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I too really enjoy playing hymns. They're generally relatively simple, with clear soprano, alto, tenor and bass melodies which are very satisfying. It's funny though, my favourite hymns tend to be ones where the arrangements are by great composers. Two of my favourites are "Who would true valour see" arranged by Ralph Vaughan Williams, and "Long ago, prophets knew" arranged by Gustav Holst.

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Speaking of great composers' own hymns, there is the lovely Min Jesus, lad mit hjerte få which, if you aren't Danish, you'd probably have never heard, unless you know the composer's Wind Quintet, in which he used his hymn for the finale (Theme & Variations):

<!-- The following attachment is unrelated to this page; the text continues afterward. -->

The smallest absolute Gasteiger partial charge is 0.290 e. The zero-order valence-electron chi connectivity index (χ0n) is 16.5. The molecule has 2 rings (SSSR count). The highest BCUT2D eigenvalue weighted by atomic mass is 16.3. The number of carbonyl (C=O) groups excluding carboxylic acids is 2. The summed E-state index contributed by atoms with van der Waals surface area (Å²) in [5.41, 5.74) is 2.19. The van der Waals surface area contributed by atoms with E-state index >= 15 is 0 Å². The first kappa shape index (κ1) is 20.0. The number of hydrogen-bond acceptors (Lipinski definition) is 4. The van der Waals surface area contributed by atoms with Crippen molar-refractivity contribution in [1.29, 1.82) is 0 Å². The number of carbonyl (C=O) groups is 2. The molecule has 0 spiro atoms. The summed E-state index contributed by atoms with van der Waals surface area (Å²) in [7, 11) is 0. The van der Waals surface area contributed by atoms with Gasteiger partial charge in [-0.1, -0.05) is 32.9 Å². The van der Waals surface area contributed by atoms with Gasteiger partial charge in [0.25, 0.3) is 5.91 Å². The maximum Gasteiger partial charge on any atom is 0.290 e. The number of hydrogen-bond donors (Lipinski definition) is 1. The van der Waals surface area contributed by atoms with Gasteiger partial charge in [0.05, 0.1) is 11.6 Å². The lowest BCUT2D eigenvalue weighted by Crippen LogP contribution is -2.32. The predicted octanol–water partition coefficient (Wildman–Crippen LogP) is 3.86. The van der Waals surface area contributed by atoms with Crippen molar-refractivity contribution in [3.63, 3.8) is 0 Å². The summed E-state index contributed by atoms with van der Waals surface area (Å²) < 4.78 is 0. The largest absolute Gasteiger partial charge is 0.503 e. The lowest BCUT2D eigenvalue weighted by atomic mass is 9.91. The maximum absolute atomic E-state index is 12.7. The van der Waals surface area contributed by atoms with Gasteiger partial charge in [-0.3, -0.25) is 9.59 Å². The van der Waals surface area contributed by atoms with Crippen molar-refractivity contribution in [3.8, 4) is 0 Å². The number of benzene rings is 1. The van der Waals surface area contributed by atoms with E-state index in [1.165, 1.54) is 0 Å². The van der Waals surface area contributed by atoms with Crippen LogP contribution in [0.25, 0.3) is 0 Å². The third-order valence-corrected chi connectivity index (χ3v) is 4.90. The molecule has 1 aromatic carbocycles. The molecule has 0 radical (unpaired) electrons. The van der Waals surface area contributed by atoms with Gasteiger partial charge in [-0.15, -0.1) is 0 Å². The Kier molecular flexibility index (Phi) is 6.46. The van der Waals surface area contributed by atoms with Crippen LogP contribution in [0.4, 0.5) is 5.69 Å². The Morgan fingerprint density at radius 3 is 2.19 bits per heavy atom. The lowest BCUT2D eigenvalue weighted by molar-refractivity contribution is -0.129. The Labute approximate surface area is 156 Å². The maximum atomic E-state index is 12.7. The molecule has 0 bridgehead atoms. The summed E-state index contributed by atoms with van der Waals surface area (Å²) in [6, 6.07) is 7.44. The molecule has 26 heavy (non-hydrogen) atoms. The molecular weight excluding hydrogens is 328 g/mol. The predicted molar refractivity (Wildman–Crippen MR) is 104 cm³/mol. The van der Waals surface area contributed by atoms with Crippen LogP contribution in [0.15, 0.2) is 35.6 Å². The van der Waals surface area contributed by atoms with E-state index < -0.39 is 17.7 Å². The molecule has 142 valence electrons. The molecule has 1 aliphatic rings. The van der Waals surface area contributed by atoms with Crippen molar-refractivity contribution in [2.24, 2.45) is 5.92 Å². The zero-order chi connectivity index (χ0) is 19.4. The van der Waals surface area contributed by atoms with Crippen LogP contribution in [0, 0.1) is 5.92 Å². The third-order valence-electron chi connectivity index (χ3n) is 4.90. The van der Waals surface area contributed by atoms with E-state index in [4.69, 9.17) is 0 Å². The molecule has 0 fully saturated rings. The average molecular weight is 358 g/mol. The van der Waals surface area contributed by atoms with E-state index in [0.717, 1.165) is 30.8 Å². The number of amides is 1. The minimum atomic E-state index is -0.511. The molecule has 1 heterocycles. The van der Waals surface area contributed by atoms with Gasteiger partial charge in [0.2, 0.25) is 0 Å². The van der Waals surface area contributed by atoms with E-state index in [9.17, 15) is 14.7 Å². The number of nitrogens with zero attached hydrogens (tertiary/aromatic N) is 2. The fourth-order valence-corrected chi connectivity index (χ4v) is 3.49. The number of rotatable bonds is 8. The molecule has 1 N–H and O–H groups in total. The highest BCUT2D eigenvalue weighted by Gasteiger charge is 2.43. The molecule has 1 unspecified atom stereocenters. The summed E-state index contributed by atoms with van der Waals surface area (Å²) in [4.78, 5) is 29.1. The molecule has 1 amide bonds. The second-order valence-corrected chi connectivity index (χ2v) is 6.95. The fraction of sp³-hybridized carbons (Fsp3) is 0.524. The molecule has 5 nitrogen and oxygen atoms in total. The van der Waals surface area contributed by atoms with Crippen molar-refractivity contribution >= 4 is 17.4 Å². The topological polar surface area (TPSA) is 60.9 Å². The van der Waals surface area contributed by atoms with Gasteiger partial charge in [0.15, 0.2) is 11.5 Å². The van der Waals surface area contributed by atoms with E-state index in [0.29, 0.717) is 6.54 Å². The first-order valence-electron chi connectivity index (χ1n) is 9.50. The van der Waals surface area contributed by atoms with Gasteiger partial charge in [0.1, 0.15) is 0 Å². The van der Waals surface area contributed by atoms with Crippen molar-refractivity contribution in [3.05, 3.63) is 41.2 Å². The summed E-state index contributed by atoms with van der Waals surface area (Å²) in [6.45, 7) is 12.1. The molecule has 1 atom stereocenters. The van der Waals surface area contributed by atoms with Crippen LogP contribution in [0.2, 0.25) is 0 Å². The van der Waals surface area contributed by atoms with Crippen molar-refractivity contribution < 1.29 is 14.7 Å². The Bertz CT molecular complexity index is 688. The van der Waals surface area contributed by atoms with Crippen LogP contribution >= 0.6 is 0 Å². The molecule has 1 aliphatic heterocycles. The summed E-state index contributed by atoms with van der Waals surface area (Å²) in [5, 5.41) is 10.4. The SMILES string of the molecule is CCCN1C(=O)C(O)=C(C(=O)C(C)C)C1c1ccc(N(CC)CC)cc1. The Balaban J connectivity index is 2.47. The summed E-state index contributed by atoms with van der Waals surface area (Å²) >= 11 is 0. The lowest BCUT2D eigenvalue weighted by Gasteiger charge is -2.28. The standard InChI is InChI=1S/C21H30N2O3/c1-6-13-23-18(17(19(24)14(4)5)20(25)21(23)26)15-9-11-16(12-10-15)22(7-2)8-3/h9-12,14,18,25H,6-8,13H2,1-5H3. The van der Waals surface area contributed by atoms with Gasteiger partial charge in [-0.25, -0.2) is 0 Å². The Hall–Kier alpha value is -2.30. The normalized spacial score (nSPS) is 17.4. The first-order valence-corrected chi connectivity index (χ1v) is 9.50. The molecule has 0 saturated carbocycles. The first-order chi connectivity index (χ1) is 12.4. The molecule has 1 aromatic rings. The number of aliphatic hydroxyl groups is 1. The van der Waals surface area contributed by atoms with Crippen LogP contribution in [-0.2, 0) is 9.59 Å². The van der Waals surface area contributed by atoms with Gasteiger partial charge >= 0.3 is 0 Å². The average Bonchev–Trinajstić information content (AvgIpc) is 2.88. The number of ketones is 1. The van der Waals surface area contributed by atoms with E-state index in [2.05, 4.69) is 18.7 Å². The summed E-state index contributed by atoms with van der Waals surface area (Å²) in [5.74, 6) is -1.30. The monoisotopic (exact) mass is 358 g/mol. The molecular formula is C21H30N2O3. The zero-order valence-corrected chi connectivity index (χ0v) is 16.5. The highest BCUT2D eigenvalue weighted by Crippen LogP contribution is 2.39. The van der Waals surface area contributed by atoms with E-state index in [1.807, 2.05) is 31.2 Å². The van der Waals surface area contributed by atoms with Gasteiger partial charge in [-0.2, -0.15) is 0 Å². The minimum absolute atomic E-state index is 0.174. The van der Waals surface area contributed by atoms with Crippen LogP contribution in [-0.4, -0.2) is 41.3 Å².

https://www.youtube.com/watch?v=2-rEXo6Iyto

I first heard it in København in a church (whilst on my travels as a young man, about 100 years ago), and actually thought then that it was derived from a Danish folk song (even though at the time, I already knew The Inextinguishable and Hymnus amoris, and had sung in his folksy Fynsk Foraar as a chorister at school).

Staying in the Nordic countries, of course we all know this:

https://www.youtube.com/watch?v=R3JJ0vdLN-U

Everyone knows that Britain's favorite hymn, Jerusalem, was composed by Sir Hubert Parry, but not a lot of people know that another well-known hymn tune Repton (used in "Dear Lord and Father of Mankind" in the UK, though not in the US) was derived from Parry's contralto aria 'Long since in Egypt's plenteous land' in his oratorio Judith.

https://www.youtube.com/watch?v=JymuL_r2THY


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Originally Posted by bennevis
[...]at another well-known hymn tune Repton (used in "Dear Lord and Father of Mankind" in the UK, though not in the US) was derived from Parry's contralto aria 'Long since in Egypt's plenteous land' in his oratorio Judith.